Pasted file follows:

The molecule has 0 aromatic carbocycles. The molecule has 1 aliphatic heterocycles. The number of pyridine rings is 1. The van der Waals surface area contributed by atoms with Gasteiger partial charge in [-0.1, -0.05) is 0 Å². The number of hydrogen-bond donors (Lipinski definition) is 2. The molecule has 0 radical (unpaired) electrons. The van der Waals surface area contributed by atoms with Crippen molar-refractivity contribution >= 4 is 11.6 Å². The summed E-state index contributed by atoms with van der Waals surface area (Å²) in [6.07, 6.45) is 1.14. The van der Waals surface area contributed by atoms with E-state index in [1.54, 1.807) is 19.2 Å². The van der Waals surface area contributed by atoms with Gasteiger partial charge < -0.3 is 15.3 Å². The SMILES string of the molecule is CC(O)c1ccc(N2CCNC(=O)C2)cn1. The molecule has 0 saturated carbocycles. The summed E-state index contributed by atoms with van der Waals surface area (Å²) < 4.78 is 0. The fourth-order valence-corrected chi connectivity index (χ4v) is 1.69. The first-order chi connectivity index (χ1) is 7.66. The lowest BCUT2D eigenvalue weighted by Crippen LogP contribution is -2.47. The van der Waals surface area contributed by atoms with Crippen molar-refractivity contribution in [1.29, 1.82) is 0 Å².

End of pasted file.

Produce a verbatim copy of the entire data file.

The molecule has 0 aromatic carbocycles. The molecule has 1 aliphatic heterocycles. The number of pyridine rings is 1. The van der Waals surface area contributed by atoms with Gasteiger partial charge in [-0.1, -0.05) is 0 Å². The number of hydrogen-bond donors (Lipinski definition) is 2. The molecule has 0 radical (unpaired) electrons. The van der Waals surface area contributed by atoms with Crippen molar-refractivity contribution >= 4 is 11.6 Å². The summed E-state index contributed by atoms with van der Waals surface area (Å²) in [6.07, 6.45) is 1.14. The van der Waals surface area contributed by atoms with E-state index in [1.54, 1.807) is 19.2 Å². The van der Waals surface area contributed by atoms with Gasteiger partial charge < -0.3 is 15.3 Å². The SMILES string of the molecule is CC(O)c1ccc(N2CCNC(=O)C2)cn1. The molecule has 0 saturated carbocycles. The summed E-state index contributed by atoms with van der Waals surface area (Å²) < 4.78 is 0. The fourth-order valence-corrected chi connectivity index (χ4v) is 1.69. The first-order chi connectivity index (χ1) is 7.66. The lowest BCUT2D eigenvalue weighted by Crippen LogP contribution is -2.47. The van der Waals surface area contributed by atoms with Crippen molar-refractivity contribution in [1.29, 1.82) is 0 Å².